Formula One

Female F1 Drivers – Why there are so few of them?

One of the hottest debates over the years in the world of F1 has been how much male-dominated the sport is and why that is the case. Only this decade, there has been various women that made it into development driving roles in F1 -most notably Simona de Silvestro and Susie Wolff-, but they never came close to an actual F1 seat. In fact, there are only five women that made it into F1 over the years and their stories will be presented in short in this article.

Meet the five women to make it to the F1 grid

Maria Teresa de Filippis, Photo By Icon Sport

We, actually, don’t have to wait a lot to find the first woman presence in F1, since the championship begun in 1950. The first woman to race in F1 is Maria Teresa de Filippis, back in the 50’s. The Italian made her debut in F1 with Maserati, after racing in various other categories, in 1958 in the Monaco Grand Prix. She entered in 5 F1 events, qualifying for the race in 3 of them, with her highest finish being a 10th place in Spa. Her career lasted until 1959, when she retired from racing after Jean Behra’s death, who was her friend and team owner. She is a great example of the prejudice against women in the sport, especially back then, when she wasn’t allowed to start the French Grand Prix after the race director claimed that “the only helmet a woman should wear is the one at the hairdresser’s”. She passed away in 2016, aged 89.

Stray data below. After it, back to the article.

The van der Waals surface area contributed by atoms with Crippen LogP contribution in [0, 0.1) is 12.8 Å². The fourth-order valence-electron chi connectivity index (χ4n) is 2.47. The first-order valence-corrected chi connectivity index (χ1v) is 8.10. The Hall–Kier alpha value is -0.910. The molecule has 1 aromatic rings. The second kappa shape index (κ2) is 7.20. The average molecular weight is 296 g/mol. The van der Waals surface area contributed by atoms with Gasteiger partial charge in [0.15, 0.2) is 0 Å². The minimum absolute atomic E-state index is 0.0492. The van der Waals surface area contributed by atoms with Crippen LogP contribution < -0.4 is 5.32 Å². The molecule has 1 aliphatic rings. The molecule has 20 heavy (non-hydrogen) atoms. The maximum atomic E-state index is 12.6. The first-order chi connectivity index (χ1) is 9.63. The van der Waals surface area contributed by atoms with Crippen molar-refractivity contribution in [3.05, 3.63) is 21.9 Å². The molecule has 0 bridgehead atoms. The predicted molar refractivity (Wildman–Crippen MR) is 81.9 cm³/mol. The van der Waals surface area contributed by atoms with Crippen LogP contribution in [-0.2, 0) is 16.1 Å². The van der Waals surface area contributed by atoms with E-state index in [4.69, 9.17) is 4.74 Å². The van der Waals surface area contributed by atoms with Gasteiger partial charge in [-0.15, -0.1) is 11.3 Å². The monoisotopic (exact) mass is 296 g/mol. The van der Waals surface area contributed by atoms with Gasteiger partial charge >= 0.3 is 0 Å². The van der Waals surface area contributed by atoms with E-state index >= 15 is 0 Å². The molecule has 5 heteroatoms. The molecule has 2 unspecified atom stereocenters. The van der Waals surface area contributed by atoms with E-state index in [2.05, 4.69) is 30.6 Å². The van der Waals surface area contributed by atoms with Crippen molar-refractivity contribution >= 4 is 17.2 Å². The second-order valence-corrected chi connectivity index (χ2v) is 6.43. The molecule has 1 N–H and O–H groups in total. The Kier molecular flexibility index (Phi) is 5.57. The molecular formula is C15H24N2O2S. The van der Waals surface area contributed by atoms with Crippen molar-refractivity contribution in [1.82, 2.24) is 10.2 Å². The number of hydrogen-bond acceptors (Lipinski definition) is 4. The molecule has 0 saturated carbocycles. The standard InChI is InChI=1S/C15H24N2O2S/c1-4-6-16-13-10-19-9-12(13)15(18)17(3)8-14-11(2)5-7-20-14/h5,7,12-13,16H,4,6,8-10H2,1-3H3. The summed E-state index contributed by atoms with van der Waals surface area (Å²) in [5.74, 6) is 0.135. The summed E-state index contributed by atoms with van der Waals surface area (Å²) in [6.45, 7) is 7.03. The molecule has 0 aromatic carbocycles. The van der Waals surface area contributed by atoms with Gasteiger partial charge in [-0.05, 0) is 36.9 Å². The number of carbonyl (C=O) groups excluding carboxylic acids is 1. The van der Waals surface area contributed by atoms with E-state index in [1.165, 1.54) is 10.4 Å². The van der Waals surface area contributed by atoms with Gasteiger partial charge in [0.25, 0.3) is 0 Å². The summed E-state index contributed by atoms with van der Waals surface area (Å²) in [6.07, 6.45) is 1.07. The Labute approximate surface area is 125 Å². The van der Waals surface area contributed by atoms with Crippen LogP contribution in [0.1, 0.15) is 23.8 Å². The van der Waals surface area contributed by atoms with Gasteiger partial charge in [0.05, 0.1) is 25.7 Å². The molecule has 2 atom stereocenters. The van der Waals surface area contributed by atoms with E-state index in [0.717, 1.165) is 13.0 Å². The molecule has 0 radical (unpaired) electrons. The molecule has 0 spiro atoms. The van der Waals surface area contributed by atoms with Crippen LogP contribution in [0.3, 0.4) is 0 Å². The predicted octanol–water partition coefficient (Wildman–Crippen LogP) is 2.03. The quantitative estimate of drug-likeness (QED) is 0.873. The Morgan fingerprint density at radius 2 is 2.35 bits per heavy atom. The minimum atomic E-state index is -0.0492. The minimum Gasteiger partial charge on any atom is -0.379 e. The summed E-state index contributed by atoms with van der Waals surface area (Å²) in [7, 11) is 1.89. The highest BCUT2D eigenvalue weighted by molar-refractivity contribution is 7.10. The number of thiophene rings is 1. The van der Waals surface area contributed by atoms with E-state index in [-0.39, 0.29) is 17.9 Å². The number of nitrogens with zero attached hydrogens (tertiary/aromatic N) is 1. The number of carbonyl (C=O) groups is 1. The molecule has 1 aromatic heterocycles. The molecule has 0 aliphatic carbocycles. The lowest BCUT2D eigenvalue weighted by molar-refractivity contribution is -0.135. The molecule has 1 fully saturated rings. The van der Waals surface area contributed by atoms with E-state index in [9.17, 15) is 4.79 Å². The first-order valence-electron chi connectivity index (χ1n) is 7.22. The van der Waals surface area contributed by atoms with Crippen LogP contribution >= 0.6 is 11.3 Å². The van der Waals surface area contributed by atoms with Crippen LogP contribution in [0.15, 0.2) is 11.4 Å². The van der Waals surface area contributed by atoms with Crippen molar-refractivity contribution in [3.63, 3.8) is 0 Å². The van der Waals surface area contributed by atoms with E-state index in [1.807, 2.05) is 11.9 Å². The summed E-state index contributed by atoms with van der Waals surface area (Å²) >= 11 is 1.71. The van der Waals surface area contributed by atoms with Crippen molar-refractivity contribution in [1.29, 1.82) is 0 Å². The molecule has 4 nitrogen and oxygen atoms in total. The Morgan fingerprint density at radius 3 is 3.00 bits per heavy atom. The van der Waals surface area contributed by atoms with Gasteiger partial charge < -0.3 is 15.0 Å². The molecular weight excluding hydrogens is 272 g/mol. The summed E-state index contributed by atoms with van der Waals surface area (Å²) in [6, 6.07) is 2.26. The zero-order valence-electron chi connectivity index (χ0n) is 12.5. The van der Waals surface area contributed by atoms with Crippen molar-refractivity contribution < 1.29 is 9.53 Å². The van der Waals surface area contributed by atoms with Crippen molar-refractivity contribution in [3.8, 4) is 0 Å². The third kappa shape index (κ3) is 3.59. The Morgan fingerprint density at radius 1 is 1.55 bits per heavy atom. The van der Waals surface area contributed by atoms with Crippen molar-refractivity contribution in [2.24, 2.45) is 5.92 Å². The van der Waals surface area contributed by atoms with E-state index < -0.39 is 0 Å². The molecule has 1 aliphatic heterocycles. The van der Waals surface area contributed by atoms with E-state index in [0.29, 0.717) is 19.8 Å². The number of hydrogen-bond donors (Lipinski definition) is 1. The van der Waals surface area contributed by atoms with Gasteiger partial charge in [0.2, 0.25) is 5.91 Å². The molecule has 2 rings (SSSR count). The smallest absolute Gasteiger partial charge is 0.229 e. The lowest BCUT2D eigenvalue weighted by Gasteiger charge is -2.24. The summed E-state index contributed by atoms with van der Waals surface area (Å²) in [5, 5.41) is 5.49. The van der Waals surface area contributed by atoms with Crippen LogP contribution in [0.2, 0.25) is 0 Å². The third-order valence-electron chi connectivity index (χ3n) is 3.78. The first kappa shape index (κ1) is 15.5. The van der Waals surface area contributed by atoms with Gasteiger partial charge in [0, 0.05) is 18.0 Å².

After de Filippis, the F1 world had to wait 16 years for the next woman to enter a race, but Lella Lombardi was definitely worth the wait. Starting out on her native Italy in lower racing categories, she became only the second woman to race in F1, when she attented to race  in 1974. For the 1975 season she signed with March and managed to qualify for her first race in South Africa. She picked her first point finish (albeit she only received half a point) in the second race in Spain, in tragic circumstances as the race was halted after a big crash that led to the death of 5 spectators. She did more races this year and managed to finish 7th once again, as well as attempting to race with Williams in USA, but didn’t manage to make it to the race. She started the 1976 season with March, but soon got replaced by Ronnie Peterson. Her last races where also in 1976 with RAM. The only woman to have scored points in F1 to date, Lombardi’s unconventional career and character has been a defining factor in inspiring other women in racing and changing the perspectives of people for driving as a “man-thing”. She passed away aged 50, in 1992.

Lella Lombardi, Photo by Icon Sport

The other three women to make it to F1 didn’t manage to be as successful as the two first. British racer Divina Galica emerged at the same time that Lombardi’s F1 career was coming to an end. Formerly a skiing Olympic athlete, she entered the world of racing cars, after being invited in a racing event for celebrities. In the space of three years, between 1976-1978 she managed to make 3 attempts to qualify for an F1 race, but never made it to the race.

Two years later, another woman attempted to race in F1, South-African Desire Wilson. With a much bigger racing backround, Wilson firstly entered the 1980 British Grand Prix with RAM, not managing to qualify for the race. She was about to race in her home Grand Prix in Kyalami next year for Tyrell, but the race never got ahead as an official F1 race, because of the FISA-FOCA war, then at its peak. In the non-official race she was having a good day, before her gearbox let her down. She went on to have further career in the US, but never raced in F1 again.